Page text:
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Dunham, Carroll (29 October 1828–18 February 1876), physician and educator, was born in New York City, the son of Edward Wood Dunham, a prosperous commission merchant and the first president of New York’s Corn Exchange Bank, and Maria Smyth Parker. Dunham’s mother died during the cholera epidemic of 1834, when Dunham was six years of age....

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Christopher Ellithorp

Gram, Hans Burch (13 July 1787–26 February 1840), physician, was born Hans Benjamin Gramm in Boston, Massachusetts, the son of Hans Gram, secretary to the Danish governor of Santa Cruz, and Jane Burdick. After the death of his parents, he left Boston in 1806 or 1807 to claim his grandfather’s estate in Copenhagen, Denmark. Gram obtained a portion of the estate that allowed him to secure an education. Through the favor of his uncle, a Dr. Fenger, physician to the Danish king, he became a student at the Royal Medical and Surgical Institute. Fenger also provided him entrée to other schools and hospitals in northern Europe....

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Guernsey, Egbert (08 July 1823–19 September 1903), homeopathic physician, was born in Litchfield, Connecticut, the son of John Guernsey and Amanda Crosby. His education at Phillips Andover Academy prepared him for a year’s work teaching, after which he took a year’s scientific course at Yale College. He began the study of medicine with ...

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Hale, Edwin Moses (02 February 1829–15 January 1899), homeopathic physician, was born in Newport, New Hampshire, the son of Syene Hale, a physician, and Betsy Dow. In 1836 the family moved to Fredonia, Ohio, where Hale attended public school until the age of fifteen, when he removed to Newark, Ohio, to learn printing. He became associate editor of the local newspaper and, briefly, deputy postmaster. He then gave up journalism for the study of law....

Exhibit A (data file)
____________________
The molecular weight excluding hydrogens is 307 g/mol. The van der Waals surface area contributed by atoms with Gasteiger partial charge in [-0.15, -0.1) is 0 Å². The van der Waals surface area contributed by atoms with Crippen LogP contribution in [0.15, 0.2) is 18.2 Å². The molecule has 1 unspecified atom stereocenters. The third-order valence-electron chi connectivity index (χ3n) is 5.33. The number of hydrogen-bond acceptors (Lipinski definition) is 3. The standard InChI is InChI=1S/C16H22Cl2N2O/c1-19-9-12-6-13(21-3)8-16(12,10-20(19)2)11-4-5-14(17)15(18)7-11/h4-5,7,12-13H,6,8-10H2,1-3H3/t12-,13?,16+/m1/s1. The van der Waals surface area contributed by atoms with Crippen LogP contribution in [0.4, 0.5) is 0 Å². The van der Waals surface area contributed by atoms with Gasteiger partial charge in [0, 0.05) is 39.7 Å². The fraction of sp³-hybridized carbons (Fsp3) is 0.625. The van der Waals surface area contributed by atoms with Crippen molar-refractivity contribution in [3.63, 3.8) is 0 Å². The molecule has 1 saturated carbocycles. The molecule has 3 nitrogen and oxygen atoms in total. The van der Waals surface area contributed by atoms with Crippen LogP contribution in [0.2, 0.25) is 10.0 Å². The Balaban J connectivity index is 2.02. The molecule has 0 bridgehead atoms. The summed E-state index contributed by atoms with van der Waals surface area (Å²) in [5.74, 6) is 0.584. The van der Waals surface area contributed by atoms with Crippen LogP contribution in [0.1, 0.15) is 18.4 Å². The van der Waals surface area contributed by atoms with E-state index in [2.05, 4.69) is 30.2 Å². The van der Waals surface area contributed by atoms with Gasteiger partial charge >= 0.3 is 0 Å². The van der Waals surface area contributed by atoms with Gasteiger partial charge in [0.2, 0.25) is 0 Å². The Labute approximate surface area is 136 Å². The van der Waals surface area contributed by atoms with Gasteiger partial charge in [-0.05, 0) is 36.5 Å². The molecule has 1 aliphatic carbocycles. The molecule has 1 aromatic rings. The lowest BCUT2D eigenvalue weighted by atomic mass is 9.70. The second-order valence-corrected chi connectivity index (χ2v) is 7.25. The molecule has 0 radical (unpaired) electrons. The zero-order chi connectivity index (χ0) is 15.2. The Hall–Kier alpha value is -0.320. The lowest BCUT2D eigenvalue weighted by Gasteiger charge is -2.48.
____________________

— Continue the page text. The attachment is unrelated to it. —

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Hempel, Charles Julius (05 September 1811–24 September 1879), homeopathic physician, was born in Solingen, Germany. Little is known of his parentage and early life. After completing his college education, Hempel was compelled to take the Prussian military examination, which he passed, enabling him to defer service until age twenty-four. He took the opportunity to study at the Collège de France and the University of Paris, supporting himself by translating. He attended lectures by chemist Joseph Gay-Lussac, physician François Broussais, and Jules Michelet. Hempel lived with Michelet’s family for six months while assisting the historian with his ...

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Hering, Constantine (01 January 1800–23 July 1880), homeopathic physician and educator, was born in Oschatz, Saxony, the son of Christian Gottlieb Karl Hering, a school headmaster and church organist, and Christiane Friedericke Kreutzberg. After receiving “classical schooling” in Zittau, Saxony, he began studying medicine in Dresden in 1817. While taking courses in medicine at the University of Leipzig in 1820, he was asked by his teacher to write a paper denouncing homeopathic medicine (a system of therapeutics developed by Samuel Hahnemann, based on the principle that a substance that is capable of causing symptoms in a healthy person is capable of curing similar symptoms when they occur as a part of a natural illness). Hering investigated the system and became convinced of its efficacy. He transferred to the University of Wurzburg and received his medical degree in 1826. Hering worked for a short time as a teacher of mathematics and natural sciences in Dresden. An avid naturalist and botanist, he was commissioned as a naturalist by the king of Saxony and was sent to Surinam to collect specimens. After contributing articles to several homeopathic journals in Europe, Hering was asked by the king to cease his involvement in medicine while in Surinam. In response to this request, Hering resigned his commission and stayed on to practice medicine. He remained in Surinam until 1833, at which time he was invited to join a colleague in the United States and settled in Philadelphia....